Thus far, we have created nine users and divided them into three groups. We now add the last step of organization: the organizational unit , or OU .
For this portion of the tutorial, we assume that our three departments (Art, Accounting, and Marketing) all live in one huge building, but reside in different wings of that building:
We can use OUs to structure our Active Directory based on this physical arrangement of departments, allowing us to create OUs for each wing of the building.
Back in Active Directory Users and Computers, click guinea.pig once in the left column. Our users and groups still appear scattered about in the right pane.
Right-click any empty, white space in the right column, point to New , and click Organizational Unit .
The New Object - Organizational Unit dialog box appears. In the Name field, type North Wing . Click OK .
A new folder named North Wing appears in the left pane. Click it once. This is our first OU. The right pane shows the contents of the North Wing OU. Since this is a new OU, the right pane is empty. On the right pane, right-click, point to New , and click Organization Unit .
Once again, the New Object - Organizational Unit dialog box appears. In the Name field, type Users and click OK . This creates an OU within an OU, much like creating a folder within a folder. In the left pane, notice that a new folder icon named Users has appeared under the North Wing folder.
In the left pane, click the North Wing folder once. In the right pane, the contents of the North Wing appears. Notice that it is no longer empty, but now contains the second OU named Users. Right-click any blank area, point to New , and click Organizational Unit .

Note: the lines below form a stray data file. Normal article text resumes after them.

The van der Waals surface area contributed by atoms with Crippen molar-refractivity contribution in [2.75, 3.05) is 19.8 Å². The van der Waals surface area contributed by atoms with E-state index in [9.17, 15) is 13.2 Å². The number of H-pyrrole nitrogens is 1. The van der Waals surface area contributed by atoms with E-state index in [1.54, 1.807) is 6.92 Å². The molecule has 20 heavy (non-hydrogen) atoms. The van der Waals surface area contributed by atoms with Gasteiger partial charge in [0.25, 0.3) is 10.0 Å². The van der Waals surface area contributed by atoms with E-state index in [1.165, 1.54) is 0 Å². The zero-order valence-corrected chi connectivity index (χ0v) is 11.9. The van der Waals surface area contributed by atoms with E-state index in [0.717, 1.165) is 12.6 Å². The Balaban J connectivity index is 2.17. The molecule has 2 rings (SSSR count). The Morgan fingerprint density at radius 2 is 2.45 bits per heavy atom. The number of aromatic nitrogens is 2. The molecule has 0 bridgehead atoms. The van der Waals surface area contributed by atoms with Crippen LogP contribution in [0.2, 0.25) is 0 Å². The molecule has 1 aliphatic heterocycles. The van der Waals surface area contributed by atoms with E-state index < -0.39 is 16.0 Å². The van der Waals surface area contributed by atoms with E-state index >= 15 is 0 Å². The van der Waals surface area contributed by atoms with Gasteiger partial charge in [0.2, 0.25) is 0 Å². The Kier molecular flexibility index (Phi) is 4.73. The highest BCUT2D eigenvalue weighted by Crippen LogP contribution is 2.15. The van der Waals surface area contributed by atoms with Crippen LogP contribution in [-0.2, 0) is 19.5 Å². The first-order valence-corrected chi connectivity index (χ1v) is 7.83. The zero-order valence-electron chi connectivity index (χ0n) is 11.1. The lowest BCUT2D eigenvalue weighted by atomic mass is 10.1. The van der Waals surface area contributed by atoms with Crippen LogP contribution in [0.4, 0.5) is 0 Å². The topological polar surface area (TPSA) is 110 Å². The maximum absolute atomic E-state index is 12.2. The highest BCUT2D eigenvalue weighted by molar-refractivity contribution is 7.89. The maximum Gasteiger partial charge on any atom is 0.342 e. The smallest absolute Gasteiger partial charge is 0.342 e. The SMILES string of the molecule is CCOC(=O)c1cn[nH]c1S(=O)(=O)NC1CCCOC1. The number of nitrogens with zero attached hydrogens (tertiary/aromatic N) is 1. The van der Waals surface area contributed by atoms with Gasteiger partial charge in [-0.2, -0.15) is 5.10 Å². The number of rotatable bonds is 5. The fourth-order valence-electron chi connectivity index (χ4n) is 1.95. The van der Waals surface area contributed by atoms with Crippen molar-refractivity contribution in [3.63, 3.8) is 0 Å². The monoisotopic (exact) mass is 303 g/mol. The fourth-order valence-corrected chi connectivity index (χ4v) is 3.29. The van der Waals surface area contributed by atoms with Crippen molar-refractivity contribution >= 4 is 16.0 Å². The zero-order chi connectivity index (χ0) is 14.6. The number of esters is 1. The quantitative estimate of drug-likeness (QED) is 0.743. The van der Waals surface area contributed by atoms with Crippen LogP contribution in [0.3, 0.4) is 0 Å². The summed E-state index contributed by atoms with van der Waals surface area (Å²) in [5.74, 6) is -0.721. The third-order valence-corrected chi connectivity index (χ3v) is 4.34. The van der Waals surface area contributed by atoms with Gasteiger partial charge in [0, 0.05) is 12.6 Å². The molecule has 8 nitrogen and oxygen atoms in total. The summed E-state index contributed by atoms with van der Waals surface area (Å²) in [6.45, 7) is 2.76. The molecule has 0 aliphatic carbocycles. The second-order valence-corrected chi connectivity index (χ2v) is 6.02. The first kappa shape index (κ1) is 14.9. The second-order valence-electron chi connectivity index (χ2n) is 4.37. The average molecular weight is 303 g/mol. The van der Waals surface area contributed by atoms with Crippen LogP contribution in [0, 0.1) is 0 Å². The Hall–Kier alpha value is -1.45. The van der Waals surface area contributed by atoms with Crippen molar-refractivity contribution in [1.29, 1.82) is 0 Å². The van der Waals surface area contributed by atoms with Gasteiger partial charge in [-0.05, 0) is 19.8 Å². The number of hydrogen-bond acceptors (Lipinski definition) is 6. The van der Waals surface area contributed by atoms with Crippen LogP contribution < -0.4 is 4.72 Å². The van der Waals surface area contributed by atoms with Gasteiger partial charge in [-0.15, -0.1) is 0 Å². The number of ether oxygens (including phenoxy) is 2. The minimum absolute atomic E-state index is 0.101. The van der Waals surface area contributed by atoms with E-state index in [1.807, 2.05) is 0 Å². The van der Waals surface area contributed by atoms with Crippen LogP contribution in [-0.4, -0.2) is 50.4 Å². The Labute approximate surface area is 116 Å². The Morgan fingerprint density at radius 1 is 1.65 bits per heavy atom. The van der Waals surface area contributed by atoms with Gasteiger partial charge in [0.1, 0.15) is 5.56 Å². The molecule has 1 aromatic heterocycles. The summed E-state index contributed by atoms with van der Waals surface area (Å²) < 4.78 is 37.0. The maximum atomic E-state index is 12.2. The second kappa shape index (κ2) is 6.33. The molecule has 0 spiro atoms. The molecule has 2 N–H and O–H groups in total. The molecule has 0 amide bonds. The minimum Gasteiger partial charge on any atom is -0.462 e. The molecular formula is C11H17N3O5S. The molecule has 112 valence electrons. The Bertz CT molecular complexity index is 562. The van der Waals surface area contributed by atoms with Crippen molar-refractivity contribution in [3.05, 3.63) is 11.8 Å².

Enter the name Groups for this new OU and click OK .
Click the guinea.pig icon in the left column once again. Create another OU called South Wing , and place two more OUs inside of it named Users and Groups .
Repeat this process for an OU named East Wing , again placing two OUs inside named Users and Groups. When you finish, the left column should appear similar to this:
The next step is to place our mass of users and groups into these OUs, so that they are not scattered about the guinea.pig domain.
Single-click guinea.pig in the left pane. In the right pane, select the Marketing group 's icon and drag it to the Groups folder that we created inside the South Wing folder in the left pane ( Note: do not drag it to the main Users folder in the left pane ).
Back in the right pane, select the three users belonging to the Marketing group, and drag them to the Users folder inside the South Wing folder in the left pane ( Note: do not drag them to the main Users folder in the left pane ). For the example here, recall that we named these users Shirley Knot, Tye D. Knot, and Tye Dye .
Repeat these two steps for the remaining users and groups; move the Accounting group and its users to the North Wing Group folder and North Wing Users folder, respectively, and the Art group and users to the corresponding folders in the East Wing .
Your users and groups are now organized inside multiple levels of Organizational Units. Later in Chapter 4, we discuss how to apply rules to OUs that can govern how much (or how little) control users may have over their computers.
|Get Info|| |
Now that you know how to create users, groups, and organizational units, you may want to be a bit more direct in your organizational process. For example, instead of creating the users and groups first and then moving them to the OUs, you can create an OU, click inside it (on the left pane), and create the users and groups directly inside the OU (in the right pane). This saves you the steps of first creating the users and groups and then moving them to the OU.